Sen. Rick Scott declines to defend DeSantis during Fox News interview on Publix controversy

Several Florida Democrats, including Palm Beach County Mayor Dave Kerner, ripped CBS News over the package, which aired Sunday evening and was noticeably absent from the network’s news programming following the outcry.

West Palm Beach Mayor Keith James, a Democrat who runs the county’s largest city, however took the opposite tact, alleging “there were no rules” in DeSantis’ vaccine rollout and that “those who had the fiscal resources were going to use them in whatever way they could to get this vaccine.”

DeSantis claimed “60 Minutes” deceptively edited his remarks about Florida’s coronavirus vaccine program, which Kerner had said was effective in his South Florida locale which is home to a large senior citizen population and where Publix is a ubiquity.

Kilmeade asked Scott about the firestorm, remarking that the long-running CBS newsmagazine hasn’t covered potentially more egregious COVID-related controversies involving Govs. Andrew M. Cuomo of New York and Gavin Newsom of California.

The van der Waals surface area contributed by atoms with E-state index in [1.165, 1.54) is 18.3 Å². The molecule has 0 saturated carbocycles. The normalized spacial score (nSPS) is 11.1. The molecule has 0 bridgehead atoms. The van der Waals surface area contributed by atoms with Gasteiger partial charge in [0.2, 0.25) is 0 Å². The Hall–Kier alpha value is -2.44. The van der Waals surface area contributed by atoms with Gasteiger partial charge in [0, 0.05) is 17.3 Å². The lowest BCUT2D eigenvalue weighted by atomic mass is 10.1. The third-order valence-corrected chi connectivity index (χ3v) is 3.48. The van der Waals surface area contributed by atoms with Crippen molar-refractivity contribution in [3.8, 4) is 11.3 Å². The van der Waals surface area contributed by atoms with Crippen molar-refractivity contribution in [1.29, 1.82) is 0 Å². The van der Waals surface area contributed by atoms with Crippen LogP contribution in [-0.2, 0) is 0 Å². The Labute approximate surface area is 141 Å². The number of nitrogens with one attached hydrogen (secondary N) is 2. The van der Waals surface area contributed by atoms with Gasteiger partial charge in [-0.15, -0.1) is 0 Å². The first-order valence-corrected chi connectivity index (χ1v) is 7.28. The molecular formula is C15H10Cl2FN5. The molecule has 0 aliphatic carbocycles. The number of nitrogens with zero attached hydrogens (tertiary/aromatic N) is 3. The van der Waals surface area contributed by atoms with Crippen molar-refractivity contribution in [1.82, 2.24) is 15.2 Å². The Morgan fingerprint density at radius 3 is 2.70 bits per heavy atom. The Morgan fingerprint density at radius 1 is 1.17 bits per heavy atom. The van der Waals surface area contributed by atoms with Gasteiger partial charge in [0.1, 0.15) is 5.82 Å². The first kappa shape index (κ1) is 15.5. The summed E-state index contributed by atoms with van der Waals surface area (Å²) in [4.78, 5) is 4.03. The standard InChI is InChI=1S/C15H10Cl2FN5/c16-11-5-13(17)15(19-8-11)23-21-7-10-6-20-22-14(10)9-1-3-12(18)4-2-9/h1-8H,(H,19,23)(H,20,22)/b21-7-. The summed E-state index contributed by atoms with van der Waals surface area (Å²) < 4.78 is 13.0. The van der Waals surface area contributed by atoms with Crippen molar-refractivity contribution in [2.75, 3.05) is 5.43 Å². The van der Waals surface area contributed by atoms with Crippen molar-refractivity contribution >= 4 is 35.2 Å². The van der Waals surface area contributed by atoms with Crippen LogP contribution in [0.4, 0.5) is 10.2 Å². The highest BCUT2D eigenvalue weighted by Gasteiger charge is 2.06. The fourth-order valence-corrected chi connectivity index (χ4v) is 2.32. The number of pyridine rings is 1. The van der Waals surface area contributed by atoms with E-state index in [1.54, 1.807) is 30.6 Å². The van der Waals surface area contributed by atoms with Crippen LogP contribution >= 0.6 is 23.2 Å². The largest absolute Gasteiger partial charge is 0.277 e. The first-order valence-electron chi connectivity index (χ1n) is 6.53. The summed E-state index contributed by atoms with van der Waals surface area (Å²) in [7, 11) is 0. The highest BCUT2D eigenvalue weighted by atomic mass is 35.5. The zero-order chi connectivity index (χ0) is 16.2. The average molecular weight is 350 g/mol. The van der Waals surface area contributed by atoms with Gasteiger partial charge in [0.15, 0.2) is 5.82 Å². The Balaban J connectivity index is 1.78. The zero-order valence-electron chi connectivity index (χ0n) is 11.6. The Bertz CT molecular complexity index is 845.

“From what you know, senator, as a former governor, was that a hit job?” Kilmeade asked Scott.

Scott responded by praising Publix, telling Kilmeade the Lakeland-based grocer and executives are “class acts.”

“I know everybody in Florida wants to get the vaccine as quickly as they can …  they’re great company. I dont know how you could ever attack them.”

Kilmeade then closed out the interview, adding that he sees the episode as a mainstream media attempt to “take down” DeSantis.

Notably, DeSantis recently criticized Scott in March, after the fiscally-conservative senator called on governors to refuse the “wasteful” federal taxpayer dollars being sent around to states as part of President Biden’s massive COVID spending law.

“[Scott’s idea] doesn’t make any sense,” DeSantis said In March.

The governor argued that if Tallahassee were to refuse or send back the state’s cut of the $ 1.9 trillion bill, Treasury Secretary Janet Yellen would likely just shift the payment to a less-solvent Democratic-run state like New Jersey or Illinois.

“I don’t think that would make sense for Floridians to be giving even more money to the blue states that already getting such a big windfall,” he said at the time.

The two Sunshine State Republicans are seen as potential 2024 presidential primary contenders.

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